It's up to you to convince the consulate that you do fulfill all the requirements and if bank statements are missing they are going to suspect you are trying to hide something, which does not help your application.
As far as the “means of subsistence” requirement is concerned, you need a specific amount of cash per day plus enough money to pay for the flight. But if your uncle is ready to cover the accommodation costs and the flight tickets, you would theoretically not need to have much money on your bank account.
For your uncle support to count in a Schengen visa application, you would usually need more than a letter, namely some sort of “certificate” issued by the police or the town where your host lives and some proof of his income/financial means (e.g. his bank statements). I do not read Czech and have no experience with visas for this particular country, but some info I found does suggest it's the same in the Czech Republic (see e.g. policie.cz and mzv.cz).
The problem is that bank statements can also go a long way towards fulfilling another requirement, namely providing assurances that you will return to your country of residence at the end of the visa. Here the point is not whether you have a lot of money on the account right now but whether you get a regular income. That's why consulates usually require three months worth of bank statements and not merely your last statement.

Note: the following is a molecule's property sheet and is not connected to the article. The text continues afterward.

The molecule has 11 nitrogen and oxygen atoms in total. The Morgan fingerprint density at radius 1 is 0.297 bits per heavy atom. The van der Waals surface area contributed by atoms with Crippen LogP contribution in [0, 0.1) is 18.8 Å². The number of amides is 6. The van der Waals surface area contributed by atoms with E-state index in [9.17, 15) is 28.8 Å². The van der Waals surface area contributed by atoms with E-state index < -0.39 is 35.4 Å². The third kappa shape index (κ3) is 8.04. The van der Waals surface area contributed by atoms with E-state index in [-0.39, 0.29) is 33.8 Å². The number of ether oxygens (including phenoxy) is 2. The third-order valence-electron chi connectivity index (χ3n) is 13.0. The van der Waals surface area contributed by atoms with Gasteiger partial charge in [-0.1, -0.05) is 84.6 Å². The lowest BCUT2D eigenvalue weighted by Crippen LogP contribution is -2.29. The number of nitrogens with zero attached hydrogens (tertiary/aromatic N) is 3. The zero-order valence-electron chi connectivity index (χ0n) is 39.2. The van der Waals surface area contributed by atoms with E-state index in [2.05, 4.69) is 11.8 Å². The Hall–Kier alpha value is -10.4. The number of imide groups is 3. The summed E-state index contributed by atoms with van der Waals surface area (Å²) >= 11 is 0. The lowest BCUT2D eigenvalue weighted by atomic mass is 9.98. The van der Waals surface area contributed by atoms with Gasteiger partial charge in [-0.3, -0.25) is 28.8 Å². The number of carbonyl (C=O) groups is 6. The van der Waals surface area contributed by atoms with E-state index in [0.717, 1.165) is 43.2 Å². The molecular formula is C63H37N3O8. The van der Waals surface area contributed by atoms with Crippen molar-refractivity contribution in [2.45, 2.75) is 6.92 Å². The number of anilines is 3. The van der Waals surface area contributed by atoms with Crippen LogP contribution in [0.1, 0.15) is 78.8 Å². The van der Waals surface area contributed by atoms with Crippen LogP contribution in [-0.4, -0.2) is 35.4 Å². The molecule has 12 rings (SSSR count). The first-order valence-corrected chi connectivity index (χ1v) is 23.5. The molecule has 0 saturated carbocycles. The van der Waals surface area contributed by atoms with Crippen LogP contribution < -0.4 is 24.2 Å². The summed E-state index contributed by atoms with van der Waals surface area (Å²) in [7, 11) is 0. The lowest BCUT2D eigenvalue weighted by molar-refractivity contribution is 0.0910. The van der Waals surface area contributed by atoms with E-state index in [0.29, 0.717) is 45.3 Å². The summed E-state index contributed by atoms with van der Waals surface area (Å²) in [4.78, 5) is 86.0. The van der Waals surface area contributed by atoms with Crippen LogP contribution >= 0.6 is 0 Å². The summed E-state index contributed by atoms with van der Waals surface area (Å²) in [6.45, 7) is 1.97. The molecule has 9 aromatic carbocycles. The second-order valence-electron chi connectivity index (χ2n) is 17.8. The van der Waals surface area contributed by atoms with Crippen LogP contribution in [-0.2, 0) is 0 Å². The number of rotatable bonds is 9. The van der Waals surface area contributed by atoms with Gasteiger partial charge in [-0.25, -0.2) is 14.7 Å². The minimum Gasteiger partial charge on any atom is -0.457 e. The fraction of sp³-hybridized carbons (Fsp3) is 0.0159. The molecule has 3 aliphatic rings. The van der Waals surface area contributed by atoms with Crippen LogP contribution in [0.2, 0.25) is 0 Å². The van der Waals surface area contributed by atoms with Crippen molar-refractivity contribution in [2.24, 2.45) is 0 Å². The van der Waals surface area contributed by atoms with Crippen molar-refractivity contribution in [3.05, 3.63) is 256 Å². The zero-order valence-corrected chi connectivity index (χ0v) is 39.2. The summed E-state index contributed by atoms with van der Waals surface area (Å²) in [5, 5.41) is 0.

If you have some other way to establish your ties to your country of origin (a spouse staying behind, a house you own, maybe even simply a university registration) and you submit a proper certificate + proof of funds from your uncle, you might be able to get a visa without providing your own bank statements but it would in any case weaken your application. And if you have no way to show tangible ties to your place of residence (e.g. you are young with no family of your own, have a cash-only job and no property), getting a visa could be incredibly difficult, even with an invitation.